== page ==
On the other hand, though, this is a nice recognition program that comes with perks – but the fear of changing it is that by putting things on a “per swimmer” basis, you’re incentivizing clubs to trim their slower swimmers. That’s not good for USA Swimming (fewer dues), the sport (fewer participants), the clubs (less revenue), or the athletes (because swimming has always been a place where the less-physically-impressive athletes can excel as compared to many other sports). There’s no perfect system that I can think of. You can recognize clubs based on just their top X athletes (100, 150, etc.), but then that further focuses coaches on the ‘fast kids,’ which is their natural inclination anyway. The current system… Read more »


I never said it was a small site! But for real, we didn’t start this large. It took years of blood sweat and tears to build what makes our program successful. It’s a little insulting to see people think that teams “just get big and you’ll be good!” Our owners and staff built swim schools and our pool. It took over 10 years of fundraising and god knows what else to get it paid for and in the ground. Nothing was gifted. I understand some teams don’t have the same ability to grow based on either population or other factors, but I hope nobody thinks Rome was built in a day. (Not that any of these teams are Rome, the… Read more »

Swim dad

The USA swimming formula favors the large. In reality,NCAP is a franchise of a handful of separate teams, run with their own profit centers, sharing a common brand. Try switching from one franchise to another, inside of NCAP. Constructively, I’d love to see an award for ratio of kids to, say power points, or kids to points at champs meets. It’d be telling.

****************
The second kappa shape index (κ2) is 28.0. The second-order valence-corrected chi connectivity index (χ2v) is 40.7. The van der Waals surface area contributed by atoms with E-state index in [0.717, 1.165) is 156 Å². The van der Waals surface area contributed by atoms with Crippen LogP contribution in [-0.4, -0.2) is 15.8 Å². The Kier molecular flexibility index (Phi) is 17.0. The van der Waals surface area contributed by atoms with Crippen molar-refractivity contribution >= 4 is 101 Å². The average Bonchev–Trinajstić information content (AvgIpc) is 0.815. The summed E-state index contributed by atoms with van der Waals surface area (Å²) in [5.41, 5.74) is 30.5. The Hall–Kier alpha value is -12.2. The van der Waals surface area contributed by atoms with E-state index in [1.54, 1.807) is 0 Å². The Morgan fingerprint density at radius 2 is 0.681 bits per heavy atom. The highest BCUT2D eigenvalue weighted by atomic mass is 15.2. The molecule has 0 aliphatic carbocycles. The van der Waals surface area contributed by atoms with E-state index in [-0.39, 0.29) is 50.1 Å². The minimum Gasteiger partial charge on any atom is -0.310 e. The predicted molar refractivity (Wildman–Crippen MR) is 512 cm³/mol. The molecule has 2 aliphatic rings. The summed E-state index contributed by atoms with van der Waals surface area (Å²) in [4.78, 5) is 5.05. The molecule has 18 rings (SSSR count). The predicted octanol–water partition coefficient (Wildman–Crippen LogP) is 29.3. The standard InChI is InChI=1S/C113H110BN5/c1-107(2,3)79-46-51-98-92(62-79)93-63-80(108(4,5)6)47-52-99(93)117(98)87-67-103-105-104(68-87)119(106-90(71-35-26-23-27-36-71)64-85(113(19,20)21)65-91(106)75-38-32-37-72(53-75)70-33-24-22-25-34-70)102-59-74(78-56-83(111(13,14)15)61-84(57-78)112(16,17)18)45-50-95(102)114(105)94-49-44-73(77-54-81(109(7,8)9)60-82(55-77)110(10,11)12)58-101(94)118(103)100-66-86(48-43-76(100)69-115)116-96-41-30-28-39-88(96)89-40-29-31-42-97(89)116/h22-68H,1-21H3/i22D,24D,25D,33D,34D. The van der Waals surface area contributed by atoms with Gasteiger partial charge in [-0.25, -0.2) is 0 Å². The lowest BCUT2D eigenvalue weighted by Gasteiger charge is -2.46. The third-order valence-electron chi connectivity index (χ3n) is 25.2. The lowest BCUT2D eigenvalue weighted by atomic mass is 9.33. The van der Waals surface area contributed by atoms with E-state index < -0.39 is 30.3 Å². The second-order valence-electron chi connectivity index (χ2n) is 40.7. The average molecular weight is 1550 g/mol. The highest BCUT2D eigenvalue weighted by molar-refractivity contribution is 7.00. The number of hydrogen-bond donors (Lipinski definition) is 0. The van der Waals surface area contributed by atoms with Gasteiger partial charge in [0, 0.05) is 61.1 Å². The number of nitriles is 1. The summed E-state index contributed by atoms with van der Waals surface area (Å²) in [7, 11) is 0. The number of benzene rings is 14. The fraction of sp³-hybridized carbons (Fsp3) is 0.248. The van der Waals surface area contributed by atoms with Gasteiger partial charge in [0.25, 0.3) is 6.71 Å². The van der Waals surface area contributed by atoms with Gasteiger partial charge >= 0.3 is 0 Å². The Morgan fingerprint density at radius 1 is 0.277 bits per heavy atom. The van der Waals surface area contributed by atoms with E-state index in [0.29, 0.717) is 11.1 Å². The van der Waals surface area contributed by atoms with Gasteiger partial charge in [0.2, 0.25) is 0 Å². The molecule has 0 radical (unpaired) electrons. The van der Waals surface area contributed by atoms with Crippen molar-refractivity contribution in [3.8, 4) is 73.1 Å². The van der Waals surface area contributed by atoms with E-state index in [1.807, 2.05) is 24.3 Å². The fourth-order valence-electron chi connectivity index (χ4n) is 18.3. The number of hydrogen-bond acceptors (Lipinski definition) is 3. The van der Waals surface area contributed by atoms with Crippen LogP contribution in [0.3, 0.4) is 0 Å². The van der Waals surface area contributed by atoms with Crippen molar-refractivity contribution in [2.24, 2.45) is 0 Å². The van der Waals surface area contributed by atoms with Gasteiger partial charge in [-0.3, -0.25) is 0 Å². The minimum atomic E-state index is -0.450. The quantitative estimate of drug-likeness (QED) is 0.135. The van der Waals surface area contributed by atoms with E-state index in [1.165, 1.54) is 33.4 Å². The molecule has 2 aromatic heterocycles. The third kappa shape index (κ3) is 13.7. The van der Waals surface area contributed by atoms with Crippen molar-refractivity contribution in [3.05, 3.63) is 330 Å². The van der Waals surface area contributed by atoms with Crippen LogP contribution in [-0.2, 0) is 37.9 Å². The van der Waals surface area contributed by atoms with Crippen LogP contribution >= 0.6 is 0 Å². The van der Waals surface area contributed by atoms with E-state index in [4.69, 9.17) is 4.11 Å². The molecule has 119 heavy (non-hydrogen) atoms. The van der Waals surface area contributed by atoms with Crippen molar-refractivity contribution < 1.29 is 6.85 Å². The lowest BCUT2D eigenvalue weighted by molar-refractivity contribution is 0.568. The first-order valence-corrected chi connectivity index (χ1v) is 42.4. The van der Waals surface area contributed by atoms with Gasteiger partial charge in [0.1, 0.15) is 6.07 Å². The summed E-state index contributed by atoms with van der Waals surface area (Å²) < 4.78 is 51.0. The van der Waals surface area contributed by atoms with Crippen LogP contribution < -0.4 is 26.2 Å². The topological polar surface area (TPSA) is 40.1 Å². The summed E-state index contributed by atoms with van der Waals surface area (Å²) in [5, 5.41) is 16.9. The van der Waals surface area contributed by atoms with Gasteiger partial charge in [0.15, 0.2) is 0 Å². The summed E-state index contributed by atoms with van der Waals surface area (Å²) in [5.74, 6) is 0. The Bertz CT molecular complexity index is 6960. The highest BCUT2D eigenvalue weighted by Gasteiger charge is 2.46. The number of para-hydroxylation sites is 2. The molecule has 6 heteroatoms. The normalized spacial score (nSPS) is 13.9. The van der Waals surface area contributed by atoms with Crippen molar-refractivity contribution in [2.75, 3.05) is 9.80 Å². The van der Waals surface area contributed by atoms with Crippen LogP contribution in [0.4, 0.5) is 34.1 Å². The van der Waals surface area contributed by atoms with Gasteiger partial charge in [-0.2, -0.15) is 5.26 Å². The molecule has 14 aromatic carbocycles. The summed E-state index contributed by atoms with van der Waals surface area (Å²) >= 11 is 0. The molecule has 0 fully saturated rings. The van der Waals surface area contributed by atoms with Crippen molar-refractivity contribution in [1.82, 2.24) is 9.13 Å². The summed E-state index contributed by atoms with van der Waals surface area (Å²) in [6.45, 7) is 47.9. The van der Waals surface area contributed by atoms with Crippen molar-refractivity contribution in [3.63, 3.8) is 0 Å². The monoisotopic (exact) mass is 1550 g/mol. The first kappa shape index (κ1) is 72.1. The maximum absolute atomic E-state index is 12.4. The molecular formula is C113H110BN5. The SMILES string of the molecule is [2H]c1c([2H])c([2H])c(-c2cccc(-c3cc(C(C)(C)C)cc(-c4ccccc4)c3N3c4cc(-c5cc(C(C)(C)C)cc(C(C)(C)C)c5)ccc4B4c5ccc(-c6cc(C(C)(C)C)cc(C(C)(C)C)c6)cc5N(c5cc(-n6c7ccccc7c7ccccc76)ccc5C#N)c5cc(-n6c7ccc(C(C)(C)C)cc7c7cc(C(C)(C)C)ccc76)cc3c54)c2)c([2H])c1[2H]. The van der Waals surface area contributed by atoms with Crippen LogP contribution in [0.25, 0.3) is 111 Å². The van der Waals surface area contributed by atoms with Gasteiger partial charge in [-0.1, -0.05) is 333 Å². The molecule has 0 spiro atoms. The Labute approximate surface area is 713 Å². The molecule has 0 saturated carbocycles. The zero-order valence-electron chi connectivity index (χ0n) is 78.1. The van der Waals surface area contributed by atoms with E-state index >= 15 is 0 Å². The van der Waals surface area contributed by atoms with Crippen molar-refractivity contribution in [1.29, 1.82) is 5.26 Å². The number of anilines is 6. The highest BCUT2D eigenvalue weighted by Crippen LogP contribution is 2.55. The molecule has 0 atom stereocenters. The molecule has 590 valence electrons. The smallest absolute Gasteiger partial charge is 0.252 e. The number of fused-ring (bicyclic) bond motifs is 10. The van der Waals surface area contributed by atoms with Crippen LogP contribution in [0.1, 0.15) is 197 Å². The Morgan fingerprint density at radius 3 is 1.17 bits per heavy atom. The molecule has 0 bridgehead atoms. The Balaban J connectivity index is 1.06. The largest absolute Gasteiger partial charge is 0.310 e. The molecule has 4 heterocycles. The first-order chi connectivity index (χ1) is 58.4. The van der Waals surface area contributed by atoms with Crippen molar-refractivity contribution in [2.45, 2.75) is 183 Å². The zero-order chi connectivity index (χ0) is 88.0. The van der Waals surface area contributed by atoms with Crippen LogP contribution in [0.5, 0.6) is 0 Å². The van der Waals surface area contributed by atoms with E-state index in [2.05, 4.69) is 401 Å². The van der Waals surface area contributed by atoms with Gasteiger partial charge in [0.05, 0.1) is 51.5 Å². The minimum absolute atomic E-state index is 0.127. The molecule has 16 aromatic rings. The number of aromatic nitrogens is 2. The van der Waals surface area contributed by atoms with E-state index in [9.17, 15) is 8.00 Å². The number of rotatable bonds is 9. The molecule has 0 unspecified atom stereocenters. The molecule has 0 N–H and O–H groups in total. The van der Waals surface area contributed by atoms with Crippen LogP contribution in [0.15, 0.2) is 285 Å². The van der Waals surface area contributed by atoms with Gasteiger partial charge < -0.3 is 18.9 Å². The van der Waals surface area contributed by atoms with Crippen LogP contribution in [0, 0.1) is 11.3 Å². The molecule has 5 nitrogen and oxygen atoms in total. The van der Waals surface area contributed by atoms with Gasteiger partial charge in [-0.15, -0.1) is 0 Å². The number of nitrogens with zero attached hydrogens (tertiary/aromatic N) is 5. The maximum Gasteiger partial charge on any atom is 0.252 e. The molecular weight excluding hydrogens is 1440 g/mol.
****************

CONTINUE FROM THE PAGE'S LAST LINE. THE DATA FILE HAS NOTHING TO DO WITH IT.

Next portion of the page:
I’d like to see a breakdown as to how many teams there are of each size, 0-100, 101-200, 201-300 and so on, Then tell me what percentage of those teams achieved bronze, silver, or gold status.


I concur.

Small Teams are People Too

I believe the statistic is that nearly 70% of the club teams in the USA have fewer than 150 athletes registered. So it’s nice that “only 20%” of the medals were for clubs over 900 athletes, but that’s not reflective of the way the majority of clubs look today. This program is improving, but still has a way to go before being completely inclusive of our CURRENT club demographics.


What is “completely inclusive” in your mind? 13 teams with less than 100 swimmers earned medals, that’s pretty inclusive. I think you are advocating equality of outcome versus equality of opportunity, two very different things. This program gives ever club a chance to earn medals regardless of team size, which is the definition of equality of opportunity.

About Torrey Hart

Torrey Hart

Torrey is from Oakland, CA, and majors in media studies and American studies at Claremont McKenna College, where she swims distance freestyle for the Claremont-Mudd-Scripps team. Outside of SwimSwam, she has bylines at Yahoo Sports, SB Nation, and The Student Life newspaper.